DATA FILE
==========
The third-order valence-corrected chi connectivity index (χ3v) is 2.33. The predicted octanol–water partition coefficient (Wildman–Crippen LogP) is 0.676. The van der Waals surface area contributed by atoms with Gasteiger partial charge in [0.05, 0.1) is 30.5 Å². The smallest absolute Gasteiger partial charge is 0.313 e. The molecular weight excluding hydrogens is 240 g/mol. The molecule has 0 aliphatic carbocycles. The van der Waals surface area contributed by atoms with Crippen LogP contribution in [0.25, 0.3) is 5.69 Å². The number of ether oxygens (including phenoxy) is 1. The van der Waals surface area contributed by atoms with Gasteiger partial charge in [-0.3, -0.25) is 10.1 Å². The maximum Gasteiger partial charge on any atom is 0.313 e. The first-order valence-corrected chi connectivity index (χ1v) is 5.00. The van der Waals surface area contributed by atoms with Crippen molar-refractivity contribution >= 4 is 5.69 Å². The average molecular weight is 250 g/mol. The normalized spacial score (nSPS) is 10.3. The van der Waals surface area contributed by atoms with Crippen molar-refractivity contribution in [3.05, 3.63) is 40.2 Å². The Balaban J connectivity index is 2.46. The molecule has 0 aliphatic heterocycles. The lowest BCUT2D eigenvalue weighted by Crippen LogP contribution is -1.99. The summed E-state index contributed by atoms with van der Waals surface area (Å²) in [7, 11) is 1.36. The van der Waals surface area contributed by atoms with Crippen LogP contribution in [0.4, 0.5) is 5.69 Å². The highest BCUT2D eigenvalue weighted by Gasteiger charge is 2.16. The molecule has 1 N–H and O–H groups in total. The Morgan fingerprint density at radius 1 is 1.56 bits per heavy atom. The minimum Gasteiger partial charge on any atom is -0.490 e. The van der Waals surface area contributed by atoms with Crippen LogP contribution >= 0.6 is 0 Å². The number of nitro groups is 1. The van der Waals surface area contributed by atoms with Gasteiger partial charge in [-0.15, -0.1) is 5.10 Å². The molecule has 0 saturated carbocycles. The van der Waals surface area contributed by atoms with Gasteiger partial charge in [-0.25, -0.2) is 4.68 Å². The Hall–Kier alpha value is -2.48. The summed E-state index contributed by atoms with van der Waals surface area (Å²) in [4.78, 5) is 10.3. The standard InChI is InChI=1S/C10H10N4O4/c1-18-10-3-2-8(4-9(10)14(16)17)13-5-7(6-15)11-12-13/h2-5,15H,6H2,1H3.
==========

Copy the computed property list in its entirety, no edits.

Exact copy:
The third-order valence-corrected chi connectivity index (χ3v) is 2.33. The predicted octanol–water partition coefficient (Wildman–Crippen LogP) is 0.676. The van der Waals surface area contributed by atoms with Gasteiger partial charge in [0.05, 0.1) is 30.5 Å². The smallest absolute Gasteiger partial charge is 0.313 e. The molecular weight excluding hydrogens is 240 g/mol. The molecule has 0 aliphatic carbocycles. The van der Waals surface area contributed by atoms with Crippen LogP contribution in [0.25, 0.3) is 5.69 Å². The number of ether oxygens (including phenoxy) is 1. The van der Waals surface area contributed by atoms with Gasteiger partial charge in [-0.3, -0.25) is 10.1 Å². The maximum Gasteiger partial charge on any atom is 0.313 e. The first-order valence-corrected chi connectivity index (χ1v) is 5.00. The van der Waals surface area contributed by atoms with Crippen molar-refractivity contribution >= 4 is 5.69 Å². The average molecular weight is 250 g/mol. The normalized spacial score (nSPS) is 10.3. The van der Waals surface area contributed by atoms with Crippen molar-refractivity contribution in [3.05, 3.63) is 40.2 Å². The Balaban J connectivity index is 2.46. The molecule has 0 aliphatic heterocycles. The lowest BCUT2D eigenvalue weighted by Crippen LogP contribution is -1.99. The summed E-state index contributed by atoms with van der Waals surface area (Å²) in [7, 11) is 1.36. The van der Waals surface area contributed by atoms with Crippen LogP contribution in [0.4, 0.5) is 5.69 Å². The highest BCUT2D eigenvalue weighted by Gasteiger charge is 2.16. The molecule has 1 N–H and O–H groups in total. The Morgan fingerprint density at radius 1 is 1.56 bits per heavy atom. The minimum Gasteiger partial charge on any atom is -0.490 e. The van der Waals surface area contributed by atoms with Crippen LogP contribution >= 0.6 is 0 Å². The number of nitro groups is 1. The van der Waals surface area contributed by atoms with Gasteiger partial charge in [-0.15, -0.1) is 5.10 Å². The molecule has 0 saturated carbocycles. The van der Waals surface area contributed by atoms with Gasteiger partial charge in [-0.25, -0.2) is 4.68 Å². The Hall–Kier alpha value is -2.48. The summed E-state index contributed by atoms with van der Waals surface area (Å²) in [4.78, 5) is 10.3. The standard InChI is InChI=1S/C10H10N4O4/c1-18-10-3-2-8(4-9(10)14(16)17)13-5-7(6-15)11-12-13/h2-5,15H,6H2,1H3.